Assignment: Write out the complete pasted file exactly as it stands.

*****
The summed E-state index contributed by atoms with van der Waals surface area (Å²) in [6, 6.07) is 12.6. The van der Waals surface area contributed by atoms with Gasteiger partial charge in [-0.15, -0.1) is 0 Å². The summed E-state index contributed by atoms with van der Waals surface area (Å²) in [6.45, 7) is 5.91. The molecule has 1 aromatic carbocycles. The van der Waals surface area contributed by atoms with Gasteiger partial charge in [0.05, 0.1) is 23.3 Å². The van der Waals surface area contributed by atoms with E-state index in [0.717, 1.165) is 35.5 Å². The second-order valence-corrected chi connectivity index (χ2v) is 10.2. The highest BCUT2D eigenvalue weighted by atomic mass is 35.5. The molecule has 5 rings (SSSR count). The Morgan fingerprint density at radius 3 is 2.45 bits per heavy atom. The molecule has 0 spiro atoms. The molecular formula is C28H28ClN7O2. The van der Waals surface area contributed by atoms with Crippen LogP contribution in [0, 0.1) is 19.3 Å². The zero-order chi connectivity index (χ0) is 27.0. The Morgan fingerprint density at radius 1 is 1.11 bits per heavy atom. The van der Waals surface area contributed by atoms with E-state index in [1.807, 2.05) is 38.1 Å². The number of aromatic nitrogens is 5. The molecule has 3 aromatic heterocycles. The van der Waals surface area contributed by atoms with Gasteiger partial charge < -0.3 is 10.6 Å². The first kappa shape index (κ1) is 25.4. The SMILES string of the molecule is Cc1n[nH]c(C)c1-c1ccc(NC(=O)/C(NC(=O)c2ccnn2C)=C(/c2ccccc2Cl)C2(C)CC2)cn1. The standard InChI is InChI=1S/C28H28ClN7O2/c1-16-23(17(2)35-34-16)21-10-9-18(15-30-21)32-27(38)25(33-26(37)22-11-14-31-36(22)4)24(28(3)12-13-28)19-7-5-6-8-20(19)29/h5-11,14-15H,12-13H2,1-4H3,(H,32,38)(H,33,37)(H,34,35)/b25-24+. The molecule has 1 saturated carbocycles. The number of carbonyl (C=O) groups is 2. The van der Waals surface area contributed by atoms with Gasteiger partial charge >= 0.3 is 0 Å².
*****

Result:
The summed E-state index contributed by atoms with van der Waals surface area (Å²) in [6, 6.07) is 12.6. The van der Waals surface area contributed by atoms with Gasteiger partial charge in [-0.15, -0.1) is 0 Å². The summed E-state index contributed by atoms with van der Waals surface area (Å²) in [6.45, 7) is 5.91. The molecule has 1 aromatic carbocycles. The van der Waals surface area contributed by atoms with Gasteiger partial charge in [0.05, 0.1) is 23.3 Å². The van der Waals surface area contributed by atoms with E-state index in [0.717, 1.165) is 35.5 Å². The second-order valence-corrected chi connectivity index (χ2v) is 10.2. The highest BCUT2D eigenvalue weighted by atomic mass is 35.5. The molecule has 5 rings (SSSR count). The Morgan fingerprint density at radius 3 is 2.45 bits per heavy atom. The molecule has 0 spiro atoms. The molecular formula is C28H28ClN7O2. The van der Waals surface area contributed by atoms with Crippen LogP contribution in [0, 0.1) is 19.3 Å². The zero-order chi connectivity index (χ0) is 27.0. The Morgan fingerprint density at radius 1 is 1.11 bits per heavy atom. The van der Waals surface area contributed by atoms with E-state index in [1.807, 2.05) is 38.1 Å². The number of aromatic nitrogens is 5. The molecule has 3 aromatic heterocycles. The van der Waals surface area contributed by atoms with Gasteiger partial charge < -0.3 is 10.6 Å². The first kappa shape index (κ1) is 25.4. The SMILES string of the molecule is Cc1n[nH]c(C)c1-c1ccc(NC(=O)/C(NC(=O)c2ccnn2C)=C(/c2ccccc2Cl)C2(C)CC2)cn1. The standard InChI is InChI=1S/C28H28ClN7O2/c1-16-23(17(2)35-34-16)21-10-9-18(15-30-21)32-27(38)25(33-26(37)22-11-14-31-36(22)4)24(28(3)12-13-28)19-7-5-6-8-20(19)29/h5-11,14-15H,12-13H2,1-4H3,(H,32,38)(H,33,37)(H,34,35)/b25-24+. The molecule has 1 saturated carbocycles. The number of carbonyl (C=O) groups is 2. The van der Waals surface area contributed by atoms with Gasteiger partial charge >= 0.3 is 0 Å².